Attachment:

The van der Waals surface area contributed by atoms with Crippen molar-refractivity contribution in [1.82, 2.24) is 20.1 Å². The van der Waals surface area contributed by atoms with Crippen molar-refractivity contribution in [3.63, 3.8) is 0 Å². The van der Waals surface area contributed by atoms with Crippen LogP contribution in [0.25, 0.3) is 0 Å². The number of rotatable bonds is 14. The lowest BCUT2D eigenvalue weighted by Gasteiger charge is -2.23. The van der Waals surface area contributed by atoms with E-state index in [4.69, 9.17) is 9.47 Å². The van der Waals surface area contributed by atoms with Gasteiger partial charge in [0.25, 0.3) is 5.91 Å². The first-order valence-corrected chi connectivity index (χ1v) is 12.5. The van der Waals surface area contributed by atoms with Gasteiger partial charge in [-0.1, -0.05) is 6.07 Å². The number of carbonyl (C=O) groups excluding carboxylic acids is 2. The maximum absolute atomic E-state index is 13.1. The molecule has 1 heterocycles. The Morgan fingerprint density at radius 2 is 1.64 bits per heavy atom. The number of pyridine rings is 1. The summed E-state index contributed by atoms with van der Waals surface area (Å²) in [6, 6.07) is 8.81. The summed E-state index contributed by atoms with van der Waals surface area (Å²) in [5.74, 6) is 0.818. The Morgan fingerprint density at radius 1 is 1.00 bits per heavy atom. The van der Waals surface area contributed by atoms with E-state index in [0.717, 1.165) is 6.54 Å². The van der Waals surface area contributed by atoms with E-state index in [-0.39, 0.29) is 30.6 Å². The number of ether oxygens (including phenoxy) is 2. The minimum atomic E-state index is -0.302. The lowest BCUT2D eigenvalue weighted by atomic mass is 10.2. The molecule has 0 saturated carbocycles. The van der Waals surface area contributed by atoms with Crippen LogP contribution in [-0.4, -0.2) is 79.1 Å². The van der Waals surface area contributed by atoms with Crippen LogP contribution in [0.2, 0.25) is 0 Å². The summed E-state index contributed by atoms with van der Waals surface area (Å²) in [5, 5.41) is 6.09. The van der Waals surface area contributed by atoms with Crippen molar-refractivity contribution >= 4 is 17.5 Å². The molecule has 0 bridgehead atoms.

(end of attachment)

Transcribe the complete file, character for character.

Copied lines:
The van der Waals surface area contributed by atoms with Crippen molar-refractivity contribution in [1.82, 2.24) is 20.1 Å². The van der Waals surface area contributed by atoms with Crippen molar-refractivity contribution in [3.63, 3.8) is 0 Å². The van der Waals surface area contributed by atoms with Crippen LogP contribution in [0.25, 0.3) is 0 Å². The number of rotatable bonds is 14. The lowest BCUT2D eigenvalue weighted by Gasteiger charge is -2.23. The van der Waals surface area contributed by atoms with E-state index in [4.69, 9.17) is 9.47 Å². The van der Waals surface area contributed by atoms with Gasteiger partial charge in [0.25, 0.3) is 5.91 Å². The first-order valence-corrected chi connectivity index (χ1v) is 12.5. The van der Waals surface area contributed by atoms with Gasteiger partial charge in [-0.1, -0.05) is 6.07 Å². The number of carbonyl (C=O) groups excluding carboxylic acids is 2. The maximum absolute atomic E-state index is 13.1. The molecule has 1 heterocycles. The Morgan fingerprint density at radius 2 is 1.64 bits per heavy atom. The number of pyridine rings is 1. The summed E-state index contributed by atoms with van der Waals surface area (Å²) in [6, 6.07) is 8.81. The summed E-state index contributed by atoms with van der Waals surface area (Å²) in [5.74, 6) is 0.818. The Morgan fingerprint density at radius 1 is 1.00 bits per heavy atom. The van der Waals surface area contributed by atoms with E-state index in [0.717, 1.165) is 6.54 Å². The van der Waals surface area contributed by atoms with E-state index in [-0.39, 0.29) is 30.6 Å². The number of ether oxygens (including phenoxy) is 2. The minimum atomic E-state index is -0.302. The lowest BCUT2D eigenvalue weighted by atomic mass is 10.2. The molecule has 0 saturated carbocycles. The van der Waals surface area contributed by atoms with Crippen LogP contribution in [-0.4, -0.2) is 79.1 Å². The van der Waals surface area contributed by atoms with Crippen LogP contribution in [0.2, 0.25) is 0 Å². The summed E-state index contributed by atoms with van der Waals surface area (Å²) in [5, 5.41) is 6.09. The van der Waals surface area contributed by atoms with Crippen molar-refractivity contribution >= 4 is 17.5 Å². The molecule has 0 bridgehead atoms.